In a recent article published in the Journal of the National Cancer Institute, a group of academic radiologists from McGee-Womens Hospital, at the University of Pittsburgh Medical Center, studied the influence of computer-aided detection (CAD) on screening mammography recall and cancer detection rates.1 This article is thought-provoking on many levels, and the author will examine a few of its more general propositions and implications.

Is Academic Experience Relevant?

There is no question that academic medicine has and continues to make great contributions to the practice of medicine; a contribution that goes well beyond the training of the next generation of physicians. In some instances, however, the academic experience has limited correlation to the day-to-day clinical practice of medicine. It is important, therefore, to carefully examine the environment in which a study is performed, and to take the circumstances that are found in that environment into consideration, before extrapolating its results into other practice environments.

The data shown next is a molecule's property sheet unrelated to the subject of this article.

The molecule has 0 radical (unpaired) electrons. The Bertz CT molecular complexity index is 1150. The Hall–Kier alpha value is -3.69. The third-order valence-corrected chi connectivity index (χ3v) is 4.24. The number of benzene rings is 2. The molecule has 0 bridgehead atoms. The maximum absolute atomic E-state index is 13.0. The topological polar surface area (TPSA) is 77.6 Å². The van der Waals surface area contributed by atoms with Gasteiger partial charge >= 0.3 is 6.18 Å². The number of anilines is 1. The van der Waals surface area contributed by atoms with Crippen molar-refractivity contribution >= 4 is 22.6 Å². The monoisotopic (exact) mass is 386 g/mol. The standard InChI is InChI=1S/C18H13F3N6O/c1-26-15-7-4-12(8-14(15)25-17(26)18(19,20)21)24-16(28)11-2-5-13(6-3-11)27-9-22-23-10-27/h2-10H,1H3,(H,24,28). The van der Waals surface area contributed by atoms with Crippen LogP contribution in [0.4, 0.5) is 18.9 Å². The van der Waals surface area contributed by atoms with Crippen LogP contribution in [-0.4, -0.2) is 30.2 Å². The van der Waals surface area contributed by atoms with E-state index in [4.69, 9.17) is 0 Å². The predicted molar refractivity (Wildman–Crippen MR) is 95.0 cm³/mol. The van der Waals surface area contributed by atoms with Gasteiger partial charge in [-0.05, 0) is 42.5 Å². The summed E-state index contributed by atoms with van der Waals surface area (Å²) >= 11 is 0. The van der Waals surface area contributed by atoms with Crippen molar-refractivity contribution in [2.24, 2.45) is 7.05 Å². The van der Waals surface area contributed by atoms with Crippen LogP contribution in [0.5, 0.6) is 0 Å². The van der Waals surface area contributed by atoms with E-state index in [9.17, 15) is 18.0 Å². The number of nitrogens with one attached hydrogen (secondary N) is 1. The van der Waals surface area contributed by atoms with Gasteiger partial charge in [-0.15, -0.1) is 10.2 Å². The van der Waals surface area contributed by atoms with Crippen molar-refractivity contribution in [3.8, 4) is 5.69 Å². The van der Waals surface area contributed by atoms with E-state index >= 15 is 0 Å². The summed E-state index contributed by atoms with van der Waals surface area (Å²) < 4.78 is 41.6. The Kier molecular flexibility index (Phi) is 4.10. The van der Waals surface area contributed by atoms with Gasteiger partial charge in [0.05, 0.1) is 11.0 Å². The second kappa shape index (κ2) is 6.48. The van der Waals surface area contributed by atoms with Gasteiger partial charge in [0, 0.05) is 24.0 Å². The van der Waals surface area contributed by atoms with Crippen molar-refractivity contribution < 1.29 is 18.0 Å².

Academic practice, even academic clinical practice, rarely duplicates the conditions in which private practice medicine takes place today. Physicians in academic practice are shielded to a substantial extent from pressures imposed by low reimbursement and those that flow from the need to run a hospital or medical practice as a viable business. Studies of new technologies or techniques may appear quite relevant on the surface, but may bear little relevance in a clinical practice setting.